East and West in India's Development

East and West in India's Development

East and West in India's Development

East and West in India's Development

Excerpt

A case study of India is an essential link in a research project concerned with the relationship of East and West to the so-called uncommitted countries: for it is there that "competitive coexistence," the topic of the present NPA project, will meet its severest test. By virtue of its size and the quality of its leadership India has assumed an exceptional place among these nations. It is moreover the only country in Asia outside Communist China that is engaged in a sweeping venture of planned economic development. Inevitably, comparisons between the progress of India and China and the means they employ will be made by other developing countries.

Many observers have pointed to the critical impact of this comparison and to the importance of the "demonstration effect" of the outcome on politically undecided leaders of other nations. Since the Chinese Communists have stepped up their efforts and introduced extreme forms of regimentation, their display of ruthlessness has not been lost on other Asians; Indian travellers have expressed their dismay about what they saw in China. For the moment, at least, the human and social cost of the Chinese experiment is brought home in an uncommonly drastic manner to all but the most naive. But if Red China really grows considerably more rapidly than India, and if hardship is relaxed with time, the initial sacrifice may tend to be forgotten while the success will make a stronger imprint on the observers' mind.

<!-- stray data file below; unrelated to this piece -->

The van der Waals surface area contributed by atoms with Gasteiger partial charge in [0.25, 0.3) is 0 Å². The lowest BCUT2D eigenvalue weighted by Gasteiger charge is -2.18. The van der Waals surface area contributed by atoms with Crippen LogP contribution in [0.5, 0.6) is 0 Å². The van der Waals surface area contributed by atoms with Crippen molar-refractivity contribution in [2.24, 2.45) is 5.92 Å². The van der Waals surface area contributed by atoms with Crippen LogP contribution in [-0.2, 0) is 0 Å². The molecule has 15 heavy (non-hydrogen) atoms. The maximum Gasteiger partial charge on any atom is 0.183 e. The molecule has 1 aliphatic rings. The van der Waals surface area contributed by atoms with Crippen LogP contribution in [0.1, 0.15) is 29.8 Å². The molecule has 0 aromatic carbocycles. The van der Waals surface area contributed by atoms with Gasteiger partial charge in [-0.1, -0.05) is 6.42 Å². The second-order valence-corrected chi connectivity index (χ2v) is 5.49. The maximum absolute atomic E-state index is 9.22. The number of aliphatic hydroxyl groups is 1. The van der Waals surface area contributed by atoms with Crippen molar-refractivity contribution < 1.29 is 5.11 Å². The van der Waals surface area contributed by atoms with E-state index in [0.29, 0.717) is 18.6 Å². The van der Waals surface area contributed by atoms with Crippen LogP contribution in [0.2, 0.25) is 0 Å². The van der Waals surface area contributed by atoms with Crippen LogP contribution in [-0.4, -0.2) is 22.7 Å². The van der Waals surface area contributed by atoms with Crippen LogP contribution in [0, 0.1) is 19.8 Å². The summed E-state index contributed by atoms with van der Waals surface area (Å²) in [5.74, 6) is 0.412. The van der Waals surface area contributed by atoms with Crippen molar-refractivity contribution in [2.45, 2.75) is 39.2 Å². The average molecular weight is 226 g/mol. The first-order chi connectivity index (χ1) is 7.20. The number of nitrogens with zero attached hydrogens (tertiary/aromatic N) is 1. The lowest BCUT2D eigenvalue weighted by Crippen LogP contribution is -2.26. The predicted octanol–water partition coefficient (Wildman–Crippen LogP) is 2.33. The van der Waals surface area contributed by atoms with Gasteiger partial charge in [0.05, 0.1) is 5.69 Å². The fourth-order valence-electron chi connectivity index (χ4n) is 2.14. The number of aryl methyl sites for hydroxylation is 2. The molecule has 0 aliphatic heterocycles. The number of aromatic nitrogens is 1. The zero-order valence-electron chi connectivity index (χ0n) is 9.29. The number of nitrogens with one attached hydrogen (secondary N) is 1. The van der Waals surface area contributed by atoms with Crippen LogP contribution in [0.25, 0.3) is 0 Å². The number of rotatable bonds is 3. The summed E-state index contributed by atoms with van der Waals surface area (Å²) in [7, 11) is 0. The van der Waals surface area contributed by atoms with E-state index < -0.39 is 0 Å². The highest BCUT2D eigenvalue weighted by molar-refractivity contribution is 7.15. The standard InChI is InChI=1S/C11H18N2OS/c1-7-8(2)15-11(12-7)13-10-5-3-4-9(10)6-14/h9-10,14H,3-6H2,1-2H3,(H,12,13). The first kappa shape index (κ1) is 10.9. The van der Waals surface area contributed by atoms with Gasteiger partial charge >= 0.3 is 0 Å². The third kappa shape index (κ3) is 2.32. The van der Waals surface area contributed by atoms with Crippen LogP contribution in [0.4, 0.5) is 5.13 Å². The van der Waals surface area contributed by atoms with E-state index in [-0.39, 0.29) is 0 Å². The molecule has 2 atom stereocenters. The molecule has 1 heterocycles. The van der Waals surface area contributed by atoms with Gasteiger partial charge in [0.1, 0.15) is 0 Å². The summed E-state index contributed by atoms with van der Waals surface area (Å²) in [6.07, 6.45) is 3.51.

One could also show to impatient planners that another Asian country, Japan, has managed to develop with great speed by essentially nontotalitarian methods. True, in the beginning the state played an important role in Japan but with time private investment took over and growth nonetheless proceeded at rates that compare favorably with those in communist countries if properly adjusted for systematic exaggeration. This "demonstration effect" ought to encourage a new country like India which is still fighting for a viable compromise between welfare aspirations and limited resources.

This is an important counterpoise to the communists' boast of the superiority of their proprietary recipe for growth over the less peremptory, and hence perhaps more diffuse, method of democratic planning. In a large country like India where trade and aid, no matter how massive, cannot possibly dominate an agricultural economy of about 400 million people, the East-West struggle centers on this comparison of economic systems. Psychologically, the Western free enterprise system labors under a double handicap: it is Western and therefore appears tainted with colonialism; and it relies on the profit motive which is disdained by many intellectual leaders who were influenced by Fabian or Marxist tenets in their formative years. Their equalitarian bias is often quite vocal and sounds ominous to those in the West to whom the very word "socialist" is anathema; but one should not overlook the hold on these leaders of democratic traditions and the positive heritage of Western thought, which separates them from totalitarian patterns more decisively than, perhaps, they sometimes seem to perceive or care to admit.

Search by... Author
Show... All Results Primary Sources Peer-reviewed

Oops!

An unknown error has occurred. Please click the button below to reload the page. If the problem persists, please try again in a little while.